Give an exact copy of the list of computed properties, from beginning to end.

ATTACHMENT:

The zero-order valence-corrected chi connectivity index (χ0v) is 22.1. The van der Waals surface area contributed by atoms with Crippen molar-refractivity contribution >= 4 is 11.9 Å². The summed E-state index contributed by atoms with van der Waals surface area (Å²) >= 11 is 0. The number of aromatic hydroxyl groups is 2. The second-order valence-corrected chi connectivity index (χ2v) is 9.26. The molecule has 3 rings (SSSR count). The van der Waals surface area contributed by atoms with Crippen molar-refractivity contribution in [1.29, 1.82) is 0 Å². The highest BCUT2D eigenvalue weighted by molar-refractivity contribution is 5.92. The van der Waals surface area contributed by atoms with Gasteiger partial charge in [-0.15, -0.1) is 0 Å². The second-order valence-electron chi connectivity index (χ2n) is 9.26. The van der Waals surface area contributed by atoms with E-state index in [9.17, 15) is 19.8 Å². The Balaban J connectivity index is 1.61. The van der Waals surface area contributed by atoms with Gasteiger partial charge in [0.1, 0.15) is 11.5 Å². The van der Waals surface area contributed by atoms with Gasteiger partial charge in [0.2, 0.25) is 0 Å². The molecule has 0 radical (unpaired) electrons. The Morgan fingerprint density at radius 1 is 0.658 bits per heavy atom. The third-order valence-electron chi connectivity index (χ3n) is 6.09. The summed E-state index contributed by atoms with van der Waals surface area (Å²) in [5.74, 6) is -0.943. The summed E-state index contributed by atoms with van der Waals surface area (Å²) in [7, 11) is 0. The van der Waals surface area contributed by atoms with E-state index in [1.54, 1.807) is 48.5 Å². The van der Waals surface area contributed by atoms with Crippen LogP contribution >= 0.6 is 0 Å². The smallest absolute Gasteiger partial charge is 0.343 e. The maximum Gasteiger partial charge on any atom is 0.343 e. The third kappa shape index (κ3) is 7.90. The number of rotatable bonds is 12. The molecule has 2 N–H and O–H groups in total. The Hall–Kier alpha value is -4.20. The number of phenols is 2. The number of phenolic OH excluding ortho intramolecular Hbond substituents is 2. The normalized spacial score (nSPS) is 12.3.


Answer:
The zero-order valence-corrected chi connectivity index (χ0v) is 22.1. The van der Waals surface area contributed by atoms with Crippen molar-refractivity contribution >= 4 is 11.9 Å². The summed E-state index contributed by atoms with van der Waals surface area (Å²) >= 11 is 0. The number of aromatic hydroxyl groups is 2. The second-order valence-corrected chi connectivity index (χ2v) is 9.26. The molecule has 3 rings (SSSR count). The van der Waals surface area contributed by atoms with Crippen molar-refractivity contribution in [1.29, 1.82) is 0 Å². The highest BCUT2D eigenvalue weighted by molar-refractivity contribution is 5.92. The van der Waals surface area contributed by atoms with Gasteiger partial charge in [-0.15, -0.1) is 0 Å². The second-order valence-electron chi connectivity index (χ2n) is 9.26. The van der Waals surface area contributed by atoms with E-state index in [9.17, 15) is 19.8 Å². The Balaban J connectivity index is 1.61. The van der Waals surface area contributed by atoms with Gasteiger partial charge in [0.1, 0.15) is 11.5 Å². The van der Waals surface area contributed by atoms with Gasteiger partial charge in [0.2, 0.25) is 0 Å². The molecule has 0 radical (unpaired) electrons. The Morgan fingerprint density at radius 1 is 0.658 bits per heavy atom. The third-order valence-electron chi connectivity index (χ3n) is 6.09. The summed E-state index contributed by atoms with van der Waals surface area (Å²) in [5.74, 6) is -0.943. The summed E-state index contributed by atoms with van der Waals surface area (Å²) in [7, 11) is 0. The van der Waals surface area contributed by atoms with E-state index in [1.54, 1.807) is 48.5 Å². The van der Waals surface area contributed by atoms with Crippen LogP contribution >= 0.6 is 0 Å². The smallest absolute Gasteiger partial charge is 0.343 e. The maximum Gasteiger partial charge on any atom is 0.343 e. The third kappa shape index (κ3) is 7.90. The number of rotatable bonds is 12. The molecule has 2 N–H and O–H groups in total. The Hall–Kier alpha value is -4.20. The number of phenols is 2. The number of phenolic OH excluding ortho intramolecular Hbond substituents is 2. The normalized spacial score (nSPS) is 12.3.